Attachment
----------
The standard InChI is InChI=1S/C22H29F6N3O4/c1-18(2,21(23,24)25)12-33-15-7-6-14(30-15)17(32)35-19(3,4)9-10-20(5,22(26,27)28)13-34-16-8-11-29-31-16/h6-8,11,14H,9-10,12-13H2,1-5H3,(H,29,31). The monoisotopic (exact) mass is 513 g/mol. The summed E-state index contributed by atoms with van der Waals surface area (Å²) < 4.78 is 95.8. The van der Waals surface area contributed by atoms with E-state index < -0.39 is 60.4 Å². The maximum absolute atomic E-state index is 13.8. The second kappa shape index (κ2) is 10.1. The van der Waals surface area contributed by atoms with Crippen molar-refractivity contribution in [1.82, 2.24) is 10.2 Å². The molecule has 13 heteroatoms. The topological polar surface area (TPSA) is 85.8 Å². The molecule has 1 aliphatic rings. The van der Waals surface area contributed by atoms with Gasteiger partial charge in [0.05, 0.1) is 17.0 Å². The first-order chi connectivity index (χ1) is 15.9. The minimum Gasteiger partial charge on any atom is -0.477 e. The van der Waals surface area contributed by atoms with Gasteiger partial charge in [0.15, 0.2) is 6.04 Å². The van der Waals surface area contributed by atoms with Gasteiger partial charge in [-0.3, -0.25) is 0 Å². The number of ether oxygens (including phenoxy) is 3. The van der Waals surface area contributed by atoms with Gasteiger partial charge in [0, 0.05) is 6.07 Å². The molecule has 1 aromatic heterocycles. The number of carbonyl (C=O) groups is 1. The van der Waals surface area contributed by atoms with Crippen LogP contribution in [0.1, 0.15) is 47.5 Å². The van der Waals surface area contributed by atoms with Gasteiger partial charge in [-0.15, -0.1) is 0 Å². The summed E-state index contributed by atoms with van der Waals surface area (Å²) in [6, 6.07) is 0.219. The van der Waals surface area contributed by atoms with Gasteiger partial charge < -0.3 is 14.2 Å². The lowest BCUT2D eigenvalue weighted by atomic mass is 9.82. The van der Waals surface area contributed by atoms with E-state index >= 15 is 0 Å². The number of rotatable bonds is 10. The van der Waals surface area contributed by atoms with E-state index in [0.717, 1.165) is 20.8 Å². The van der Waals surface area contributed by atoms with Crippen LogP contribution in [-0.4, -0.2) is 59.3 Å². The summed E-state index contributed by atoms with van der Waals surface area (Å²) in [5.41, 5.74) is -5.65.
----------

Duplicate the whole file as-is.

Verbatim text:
The standard InChI is InChI=1S/C22H29F6N3O4/c1-18(2,21(23,24)25)12-33-15-7-6-14(30-15)17(32)35-19(3,4)9-10-20(5,22(26,27)28)13-34-16-8-11-29-31-16/h6-8,11,14H,9-10,12-13H2,1-5H3,(H,29,31). The monoisotopic (exact) mass is 513 g/mol. The summed E-state index contributed by atoms with van der Waals surface area (Å²) < 4.78 is 95.8. The van der Waals surface area contributed by atoms with E-state index < -0.39 is 60.4 Å². The maximum absolute atomic E-state index is 13.8. The second kappa shape index (κ2) is 10.1. The van der Waals surface area contributed by atoms with Crippen molar-refractivity contribution in [1.82, 2.24) is 10.2 Å². The molecule has 13 heteroatoms. The topological polar surface area (TPSA) is 85.8 Å². The molecule has 1 aliphatic rings. The van der Waals surface area contributed by atoms with Gasteiger partial charge in [0.05, 0.1) is 17.0 Å². The first-order chi connectivity index (χ1) is 15.9. The minimum Gasteiger partial charge on any atom is -0.477 e. The van der Waals surface area contributed by atoms with Gasteiger partial charge in [0.15, 0.2) is 6.04 Å². The van der Waals surface area contributed by atoms with Gasteiger partial charge in [-0.3, -0.25) is 0 Å². The number of ether oxygens (including phenoxy) is 3. The van der Waals surface area contributed by atoms with Gasteiger partial charge in [0, 0.05) is 6.07 Å². The molecule has 1 aromatic heterocycles. The number of carbonyl (C=O) groups is 1. The van der Waals surface area contributed by atoms with Crippen LogP contribution in [0.1, 0.15) is 47.5 Å². The van der Waals surface area contributed by atoms with Gasteiger partial charge in [-0.15, -0.1) is 0 Å². The summed E-state index contributed by atoms with van der Waals surface area (Å²) in [6, 6.07) is 0.219. The van der Waals surface area contributed by atoms with Gasteiger partial charge < -0.3 is 14.2 Å². The lowest BCUT2D eigenvalue weighted by atomic mass is 9.82. The van der Waals surface area contributed by atoms with E-state index >= 15 is 0 Å². The number of rotatable bonds is 10. The van der Waals surface area contributed by atoms with E-state index in [0.717, 1.165) is 20.8 Å². The van der Waals surface area contributed by atoms with Crippen LogP contribution in [-0.4, -0.2) is 59.3 Å². The summed E-state index contributed by atoms with van der Waals surface area (Å²) in [5.41, 5.74) is -5.65.